Maybe you don't care about sports. That's okay. But if you want to be successful in entrepreneurship and life, take a minute to consider the men's basketball team at South Plains College in Texas.

They've had the season of their lives this year, going 31-1, and they're now two games away from the national junior college championship. It's all largely because their coach took the advice of the late Steve Jobs and applied it to the NBA's Golden State Warriors:

"Good artists copy; great artists steal."

I'd never heard of South Plains College, or their team (the Texans), or the National Junior College Athletic Association for that matter, until a few weeks ago. But the Texans' story is inspiring as heck, and not just because it's about an underdog team or any particularly exciting game.

Do what the pros do

Last year, the head coach at at South Plains, Steve Green, was coming off a challenging season. He realized that while he was fully capable of developing a game plan, it might make more sense simply to copy the plays run by one of the most dynamic and successful NBA teams.

So, he started watching all the Warriors' games, diagramming everything, building his team around the Warriors' structure, and sending short video clips of Warriors games to his players at all hours of the day and night.

In short, he tried to turn his team into a junior college version of the Golden State Warriors. In practice, this means a few things:

  • Like the Warriors, the South Plains College Texans pass a lot. ("The ball zips from teammate to teammate," is how The New York Times, which reported on this a few weeks ago, puts it.)
  • They take shots "from Siberia," and insist that every player on the court, even the big men who on another team might have a different role, can sink baskets.
  • As a result of all of that, score a lot of points for a junior college team: 98.4 points per game--including almost 12 three-point shots on average in each game.

"I just want guys who can shoot now," Green told the Times. "If you have somebody on the floor who can't score, you're playing four against five. They just don't guard them."

Sure, some of the South Plains College players hesitated. Not everyone is a Warriors fan, of course. For example, the Texans' starting power forward, Jahlil Tripp, is more of a Cleveland Cavaliers fan, and looks up to star LeBron James.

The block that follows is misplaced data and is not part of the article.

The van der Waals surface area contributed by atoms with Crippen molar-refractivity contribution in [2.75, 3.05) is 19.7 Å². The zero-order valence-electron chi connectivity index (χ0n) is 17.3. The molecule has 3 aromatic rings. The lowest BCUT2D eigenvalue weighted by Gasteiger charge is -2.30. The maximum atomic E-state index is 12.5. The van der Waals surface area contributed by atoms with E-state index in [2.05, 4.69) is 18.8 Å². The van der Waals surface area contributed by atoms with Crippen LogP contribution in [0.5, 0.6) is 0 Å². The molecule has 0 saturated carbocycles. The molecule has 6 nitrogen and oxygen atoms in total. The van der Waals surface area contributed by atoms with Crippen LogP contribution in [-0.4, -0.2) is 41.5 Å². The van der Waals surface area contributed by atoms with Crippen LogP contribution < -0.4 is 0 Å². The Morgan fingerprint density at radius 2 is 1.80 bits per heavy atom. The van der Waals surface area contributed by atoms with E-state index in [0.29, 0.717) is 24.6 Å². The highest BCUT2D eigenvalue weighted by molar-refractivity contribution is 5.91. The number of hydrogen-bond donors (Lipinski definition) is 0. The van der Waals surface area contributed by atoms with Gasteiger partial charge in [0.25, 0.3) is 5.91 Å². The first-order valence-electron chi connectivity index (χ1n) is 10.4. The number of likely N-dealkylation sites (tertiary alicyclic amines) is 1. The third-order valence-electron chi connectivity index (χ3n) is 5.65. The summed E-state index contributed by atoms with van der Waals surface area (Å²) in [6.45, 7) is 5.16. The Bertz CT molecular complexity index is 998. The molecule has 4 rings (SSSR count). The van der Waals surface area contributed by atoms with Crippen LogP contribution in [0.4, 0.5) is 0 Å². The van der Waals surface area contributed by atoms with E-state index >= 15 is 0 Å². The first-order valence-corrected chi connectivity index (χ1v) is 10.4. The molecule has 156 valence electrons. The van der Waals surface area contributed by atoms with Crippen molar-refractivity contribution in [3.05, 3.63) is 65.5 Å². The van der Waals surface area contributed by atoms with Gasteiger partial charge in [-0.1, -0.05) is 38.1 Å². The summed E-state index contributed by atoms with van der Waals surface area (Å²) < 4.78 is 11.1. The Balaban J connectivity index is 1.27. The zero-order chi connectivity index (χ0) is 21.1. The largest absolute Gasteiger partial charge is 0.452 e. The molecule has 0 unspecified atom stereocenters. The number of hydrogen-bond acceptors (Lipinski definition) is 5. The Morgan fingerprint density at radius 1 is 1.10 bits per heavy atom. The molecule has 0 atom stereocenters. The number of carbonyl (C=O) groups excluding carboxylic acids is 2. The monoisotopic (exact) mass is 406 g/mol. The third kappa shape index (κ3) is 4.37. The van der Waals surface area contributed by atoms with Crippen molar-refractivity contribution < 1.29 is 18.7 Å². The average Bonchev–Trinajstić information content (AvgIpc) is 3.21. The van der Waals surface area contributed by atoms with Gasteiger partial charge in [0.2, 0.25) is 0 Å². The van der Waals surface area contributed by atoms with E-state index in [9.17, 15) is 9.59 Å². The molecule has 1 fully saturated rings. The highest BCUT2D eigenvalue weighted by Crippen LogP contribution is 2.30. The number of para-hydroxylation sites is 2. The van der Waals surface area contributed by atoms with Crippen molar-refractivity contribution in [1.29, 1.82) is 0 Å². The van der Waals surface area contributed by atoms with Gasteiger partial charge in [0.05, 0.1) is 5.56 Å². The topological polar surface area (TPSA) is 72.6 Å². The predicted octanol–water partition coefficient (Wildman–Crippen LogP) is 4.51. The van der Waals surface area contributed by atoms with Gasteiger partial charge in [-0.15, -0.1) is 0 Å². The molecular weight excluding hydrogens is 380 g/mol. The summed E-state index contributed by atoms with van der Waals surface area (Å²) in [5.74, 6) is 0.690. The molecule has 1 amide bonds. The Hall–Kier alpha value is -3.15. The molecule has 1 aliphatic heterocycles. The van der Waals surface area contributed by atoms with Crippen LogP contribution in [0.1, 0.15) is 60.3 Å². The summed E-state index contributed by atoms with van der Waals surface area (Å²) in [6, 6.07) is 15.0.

"But Coach wants me to be Draymond [Green, of the Warriors]. So I'm Draymond," Tripp told the Times.

And now, Tripp and the other starters have scholarship from Division I college programs that might not have looked at them if they hadn't had this success. Plus, of course, they've had one of their most successful seasons, with a shot at a championship.

Execute, execute, execute

So, even if you're not planning on watching the NCJAA junior college championships (I'm not sure you can even do that), what should you take away from the South Plains College story? The lessons are simple, really.

  • It means that if you want to succeed in your business, find mentors--and examine closely the paths they took.
  • It means if you want to launch a successful company, quit trying to do everything yourself--and instead study how successful founders in other industries, or who went before you, accomplished their goals.
  • It means if you want to have healthy relationships, or raise successful kids, or achieve any of your goals, spend a lot of your time watching what others who've achieved those goals have done, instead of trying to come up with the plans on your own.

In sum, it's about one of the key things that most people learn (eventually) in life: A brilliant idea never executed is worthless, but a proven idea executed well is priceless.